Got low G with southcoast wound basses on my moody blackwood Tenor, high G on my cedar top concert. The tenor has a very rich, bassy tone, not really very uke-like, the concert has conventional ukey sound and I like them both.

Flyinby
08-08-2013, 09:44 AM
To me, the unique ukulele sound is lost with low G tuning (or worse, traditional baritone tuning). I have guitars to play, so no need for a uke that sounds pretty much like a little guitar.

There are definitely times when the added range is nice for picking out notes in the key you prefer, rather than being limited by the range of high G tuning, but even at that, a little innovation in bumping the melody up an octave for some passages can add something a little less ordinary than straight melody picking.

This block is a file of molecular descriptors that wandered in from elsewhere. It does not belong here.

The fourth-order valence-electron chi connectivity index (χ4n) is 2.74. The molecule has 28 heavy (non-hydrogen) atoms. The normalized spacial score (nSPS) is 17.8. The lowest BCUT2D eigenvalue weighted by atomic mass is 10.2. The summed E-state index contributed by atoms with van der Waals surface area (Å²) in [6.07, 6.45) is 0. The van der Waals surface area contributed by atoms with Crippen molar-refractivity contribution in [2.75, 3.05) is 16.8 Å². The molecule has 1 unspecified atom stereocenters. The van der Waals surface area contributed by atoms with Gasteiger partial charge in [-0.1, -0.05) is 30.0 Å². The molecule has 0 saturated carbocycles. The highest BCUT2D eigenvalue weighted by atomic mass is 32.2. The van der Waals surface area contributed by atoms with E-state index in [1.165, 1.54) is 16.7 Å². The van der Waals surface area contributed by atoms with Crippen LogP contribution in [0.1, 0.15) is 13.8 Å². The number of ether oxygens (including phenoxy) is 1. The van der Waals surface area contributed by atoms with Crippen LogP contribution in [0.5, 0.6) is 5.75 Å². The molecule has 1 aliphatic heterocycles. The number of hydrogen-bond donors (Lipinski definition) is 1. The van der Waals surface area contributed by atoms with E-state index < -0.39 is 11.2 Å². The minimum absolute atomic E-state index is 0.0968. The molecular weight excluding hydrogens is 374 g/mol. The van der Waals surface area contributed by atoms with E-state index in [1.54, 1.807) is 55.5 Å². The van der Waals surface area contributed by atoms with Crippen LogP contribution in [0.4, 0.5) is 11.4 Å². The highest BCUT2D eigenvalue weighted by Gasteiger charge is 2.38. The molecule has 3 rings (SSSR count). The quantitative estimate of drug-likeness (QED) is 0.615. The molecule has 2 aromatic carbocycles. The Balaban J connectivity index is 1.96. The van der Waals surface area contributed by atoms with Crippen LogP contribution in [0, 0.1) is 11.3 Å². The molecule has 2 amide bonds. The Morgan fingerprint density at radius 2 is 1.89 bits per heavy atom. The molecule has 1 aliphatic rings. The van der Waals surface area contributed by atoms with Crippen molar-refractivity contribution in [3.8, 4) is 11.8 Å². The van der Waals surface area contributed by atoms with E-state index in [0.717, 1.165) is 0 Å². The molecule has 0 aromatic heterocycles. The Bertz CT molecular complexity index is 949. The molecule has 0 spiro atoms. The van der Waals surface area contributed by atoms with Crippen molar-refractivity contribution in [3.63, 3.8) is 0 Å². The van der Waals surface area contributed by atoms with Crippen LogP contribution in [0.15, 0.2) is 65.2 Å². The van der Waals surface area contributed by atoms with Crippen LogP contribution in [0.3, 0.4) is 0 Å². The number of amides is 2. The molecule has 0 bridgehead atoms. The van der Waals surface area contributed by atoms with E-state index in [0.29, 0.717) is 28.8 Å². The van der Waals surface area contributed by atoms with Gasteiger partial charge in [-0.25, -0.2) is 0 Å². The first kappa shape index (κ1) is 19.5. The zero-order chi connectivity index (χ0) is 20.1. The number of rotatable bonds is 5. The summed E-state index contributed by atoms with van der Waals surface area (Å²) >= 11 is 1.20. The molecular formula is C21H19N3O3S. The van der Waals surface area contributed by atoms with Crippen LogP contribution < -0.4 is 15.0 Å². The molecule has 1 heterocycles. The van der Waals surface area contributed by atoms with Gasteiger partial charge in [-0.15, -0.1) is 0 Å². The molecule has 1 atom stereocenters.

I keep one tenor tuned to low G for the above purpose, but can't bear to change over any of my other ukes. Even the couple of baritones I have are likely to end up with GCEA eventually, and one already is but with low G (which may change).

It's all just personal preference of course, but while I can see a uke-only player maybe wanting the more guitar-like sound, it's hard to imagine why a guitar player would want his ukes to sound like the guitar. Smaller and more portable I guess, and fewer strings to worry about, but I enjoy the unique sound a uke gets with high G or other re-entrant tuning.

soupy1957
08-11-2013, 01:42 PM
It's hard for me to think of the sound of a Ukulele as similar to a guitar, with the "G" string high OR low. The two body sizes being so different, .........to me there is definitely a difference either way. I'll change out the Mahogany Ukulele with the low G set, after the current strings bother me. I'm not sure when that will be. I play about an hour a day.